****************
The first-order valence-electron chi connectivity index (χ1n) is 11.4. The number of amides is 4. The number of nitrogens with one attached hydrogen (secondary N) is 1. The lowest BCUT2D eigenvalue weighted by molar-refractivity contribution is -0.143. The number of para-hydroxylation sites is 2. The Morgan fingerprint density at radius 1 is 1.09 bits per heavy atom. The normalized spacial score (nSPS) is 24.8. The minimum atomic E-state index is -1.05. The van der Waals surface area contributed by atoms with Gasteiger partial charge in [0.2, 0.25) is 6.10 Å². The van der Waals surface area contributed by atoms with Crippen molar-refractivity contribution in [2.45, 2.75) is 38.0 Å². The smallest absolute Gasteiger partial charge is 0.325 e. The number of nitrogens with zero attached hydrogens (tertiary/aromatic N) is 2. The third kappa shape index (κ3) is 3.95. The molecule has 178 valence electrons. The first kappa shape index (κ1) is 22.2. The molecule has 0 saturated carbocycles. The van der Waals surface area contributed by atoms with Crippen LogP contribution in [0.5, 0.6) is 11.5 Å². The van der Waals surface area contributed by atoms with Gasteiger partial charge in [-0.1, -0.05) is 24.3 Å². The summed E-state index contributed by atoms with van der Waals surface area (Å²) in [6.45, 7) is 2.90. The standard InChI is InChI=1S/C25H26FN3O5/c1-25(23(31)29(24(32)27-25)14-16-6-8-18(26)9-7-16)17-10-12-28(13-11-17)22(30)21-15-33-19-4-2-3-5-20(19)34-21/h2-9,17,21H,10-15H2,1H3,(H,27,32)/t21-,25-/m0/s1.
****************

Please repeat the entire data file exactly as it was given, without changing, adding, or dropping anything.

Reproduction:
The first-order valence-electron chi connectivity index (χ1n) is 11.4. The number of amides is 4. The number of nitrogens with one attached hydrogen (secondary N) is 1. The lowest BCUT2D eigenvalue weighted by molar-refractivity contribution is -0.143. The number of para-hydroxylation sites is 2. The Morgan fingerprint density at radius 1 is 1.09 bits per heavy atom. The normalized spacial score (nSPS) is 24.8. The minimum atomic E-state index is -1.05. The van der Waals surface area contributed by atoms with Gasteiger partial charge in [0.2, 0.25) is 6.10 Å². The van der Waals surface area contributed by atoms with Crippen molar-refractivity contribution in [2.45, 2.75) is 38.0 Å². The smallest absolute Gasteiger partial charge is 0.325 e. The number of nitrogens with zero attached hydrogens (tertiary/aromatic N) is 2. The third kappa shape index (κ3) is 3.95. The molecule has 178 valence electrons. The first kappa shape index (κ1) is 22.2. The molecule has 0 saturated carbocycles. The van der Waals surface area contributed by atoms with Crippen LogP contribution in [0.5, 0.6) is 11.5 Å². The van der Waals surface area contributed by atoms with Gasteiger partial charge in [-0.1, -0.05) is 24.3 Å². The summed E-state index contributed by atoms with van der Waals surface area (Å²) in [6.45, 7) is 2.90. The standard InChI is InChI=1S/C25H26FN3O5/c1-25(23(31)29(24(32)27-25)14-16-6-8-18(26)9-7-16)17-10-12-28(13-11-17)22(30)21-15-33-19-4-2-3-5-20(19)34-21/h2-9,17,21H,10-15H2,1H3,(H,27,32)/t21-,25-/m0/s1.